Working at a south Minneapolis auto shop, Jay Capistrant often visited with operators who came in to escape the cold during their breaks. The conversations sparked an interest in the job and, in 1974, led him to apply. He began his career at the old Northside Garage and later spent time at the Nicollet and old Snelling garages. As an extraboard operator, he drove a variety of routes. Capistrant enjoyed the job and was a skilled operator, with impressive showings in two Bus Rodeos. But after six years behind the wheel, he found himself seeking better hours and less stress. He applied for and got a new job as a revenue clerk, a move that would lead to a nearly four-decade career in Revenue Operations. “I loved driving the bus, but I’ll always be grateful I made that switch,” Capistrant said.
Capistrant spent three years as a revenue clerk and spent another three years as a balancing clerk. At the time, operators manually recorded boardings on records known as trip sheets, which were then reviewed by clerks like Capistrant. Any irregularities discovered by clerks led to additional follow up. In 1986, Capistrant took on another new role, as a passenger sampling clerk, that would come to define his career. The job involved riding the bus or setting up somewhere along a route to count passengers, helping to develop ridership estimates. “I got to be out and about a lot, which was great except when it was 20 below,” Capistrant said.
The role took on greater visibility when the METRO Blue Line opened in 2004. Eager to know how many people were riding the state’s first light rail line, Capistrant spent hours riding the train to provide some of the first estimates. “Everyone was starving for ridership numbers so the train really became home to me there for a while,” he said. “That’s when I started noticing I’d need a seat cushion.” The appetite for information eventually began to wane, and technology was introduced that automatically counted passengers. Capistrant continued to ride, though, verifying data and making observations that helped estimate ridership for large events. Most days, he spent as much as five hours riding the Blue Line, Green Line or a bus. While focused on the task at hand, the job allowed him to befriend regular customers and fellow employees and to observe the daily life that unfolded on the train.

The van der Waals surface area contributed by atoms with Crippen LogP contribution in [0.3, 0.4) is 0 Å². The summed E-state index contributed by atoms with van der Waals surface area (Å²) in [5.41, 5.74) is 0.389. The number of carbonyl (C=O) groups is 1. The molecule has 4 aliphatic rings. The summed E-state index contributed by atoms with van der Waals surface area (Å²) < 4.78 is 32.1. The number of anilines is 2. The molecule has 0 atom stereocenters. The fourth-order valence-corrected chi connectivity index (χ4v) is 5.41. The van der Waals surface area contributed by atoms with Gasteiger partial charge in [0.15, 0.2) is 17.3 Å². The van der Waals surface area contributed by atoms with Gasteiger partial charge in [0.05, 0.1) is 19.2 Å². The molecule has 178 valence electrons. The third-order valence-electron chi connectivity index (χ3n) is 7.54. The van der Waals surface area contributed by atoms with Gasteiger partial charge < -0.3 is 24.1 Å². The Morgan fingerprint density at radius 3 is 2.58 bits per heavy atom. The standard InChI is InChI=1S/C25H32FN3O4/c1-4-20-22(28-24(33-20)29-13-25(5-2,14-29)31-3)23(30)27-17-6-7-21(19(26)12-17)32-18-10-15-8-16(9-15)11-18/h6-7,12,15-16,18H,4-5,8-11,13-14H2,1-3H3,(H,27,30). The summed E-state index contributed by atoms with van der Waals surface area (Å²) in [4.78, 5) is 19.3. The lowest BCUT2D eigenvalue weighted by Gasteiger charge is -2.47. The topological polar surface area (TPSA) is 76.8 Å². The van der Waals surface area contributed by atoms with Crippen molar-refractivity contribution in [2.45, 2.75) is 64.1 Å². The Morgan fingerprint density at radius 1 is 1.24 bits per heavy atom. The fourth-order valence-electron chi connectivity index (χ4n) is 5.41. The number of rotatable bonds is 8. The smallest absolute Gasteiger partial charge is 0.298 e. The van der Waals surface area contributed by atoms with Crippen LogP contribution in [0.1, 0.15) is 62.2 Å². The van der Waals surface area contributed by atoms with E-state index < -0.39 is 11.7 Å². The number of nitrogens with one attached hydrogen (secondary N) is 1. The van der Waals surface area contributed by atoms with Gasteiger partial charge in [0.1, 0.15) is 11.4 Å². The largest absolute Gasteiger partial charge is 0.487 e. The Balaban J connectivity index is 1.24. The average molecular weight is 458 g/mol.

Near retirement, Capistrant said he was proud to have built a career at Metro Transit and amazed at the growth he’d witnessed during his 43 years of service. “When I started in 1974, this was just a bus company with a few old buses,” he said. “Now we have two light rail lines, millions of rides, we’ve helped the cities grow. I’m really proud to have been a part of that.” Capistrant’s career choice was also a fateful one: In 2002, he was introduced to a new co-worker, Mary Capistrant. He offered to help her with a carpentry project and she offered to make him dinner. Five years later, they were married.
In retirement, Capistrant planned to spend more time on a long-running family carpentry business, continue volunteering with Allina Health Hospice and restore a 1973 half-ton Chevy pick-up.